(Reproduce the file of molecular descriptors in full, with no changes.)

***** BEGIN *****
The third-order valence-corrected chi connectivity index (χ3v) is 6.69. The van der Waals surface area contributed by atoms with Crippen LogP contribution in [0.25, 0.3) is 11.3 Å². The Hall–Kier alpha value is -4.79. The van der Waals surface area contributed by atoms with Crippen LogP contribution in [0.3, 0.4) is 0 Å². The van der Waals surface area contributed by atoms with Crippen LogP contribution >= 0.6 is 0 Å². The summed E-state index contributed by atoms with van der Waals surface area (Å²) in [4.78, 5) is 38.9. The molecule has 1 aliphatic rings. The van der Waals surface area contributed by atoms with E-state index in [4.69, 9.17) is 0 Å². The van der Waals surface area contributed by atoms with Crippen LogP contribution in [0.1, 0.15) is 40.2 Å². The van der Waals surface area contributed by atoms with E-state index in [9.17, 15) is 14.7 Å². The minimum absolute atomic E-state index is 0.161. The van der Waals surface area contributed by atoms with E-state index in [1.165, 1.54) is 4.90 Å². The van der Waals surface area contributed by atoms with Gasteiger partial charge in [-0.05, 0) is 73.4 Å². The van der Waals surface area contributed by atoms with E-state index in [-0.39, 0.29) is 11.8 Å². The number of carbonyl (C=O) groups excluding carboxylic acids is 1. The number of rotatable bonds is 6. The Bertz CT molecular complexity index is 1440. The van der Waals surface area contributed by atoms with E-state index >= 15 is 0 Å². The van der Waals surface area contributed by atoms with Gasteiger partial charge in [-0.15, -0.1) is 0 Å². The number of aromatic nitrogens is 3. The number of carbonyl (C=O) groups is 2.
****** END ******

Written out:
The third-order valence-corrected chi connectivity index (χ3v) is 6.69. The van der Waals surface area contributed by atoms with Crippen LogP contribution in [0.25, 0.3) is 11.3 Å². The Hall–Kier alpha value is -4.79. The van der Waals surface area contributed by atoms with Crippen LogP contribution in [0.3, 0.4) is 0 Å². The van der Waals surface area contributed by atoms with Crippen LogP contribution >= 0.6 is 0 Å². The summed E-state index contributed by atoms with van der Waals surface area (Å²) in [4.78, 5) is 38.9. The molecule has 1 aliphatic rings. The van der Waals surface area contributed by atoms with E-state index in [4.69, 9.17) is 0 Å². The van der Waals surface area contributed by atoms with Crippen LogP contribution in [0.1, 0.15) is 40.2 Å². The van der Waals surface area contributed by atoms with E-state index in [9.17, 15) is 14.7 Å². The minimum absolute atomic E-state index is 0.161. The van der Waals surface area contributed by atoms with E-state index in [1.165, 1.54) is 4.90 Å². The van der Waals surface area contributed by atoms with Gasteiger partial charge in [-0.05, 0) is 73.4 Å². The van der Waals surface area contributed by atoms with E-state index in [-0.39, 0.29) is 11.8 Å². The number of carbonyl (C=O) groups excluding carboxylic acids is 1. The number of rotatable bonds is 6. The Bertz CT molecular complexity index is 1440. The van der Waals surface area contributed by atoms with E-state index >= 15 is 0 Å². The van der Waals surface area contributed by atoms with Gasteiger partial charge in [-0.15, -0.1) is 0 Å². The number of aromatic nitrogens is 3. The number of carbonyl (C=O) groups is 2.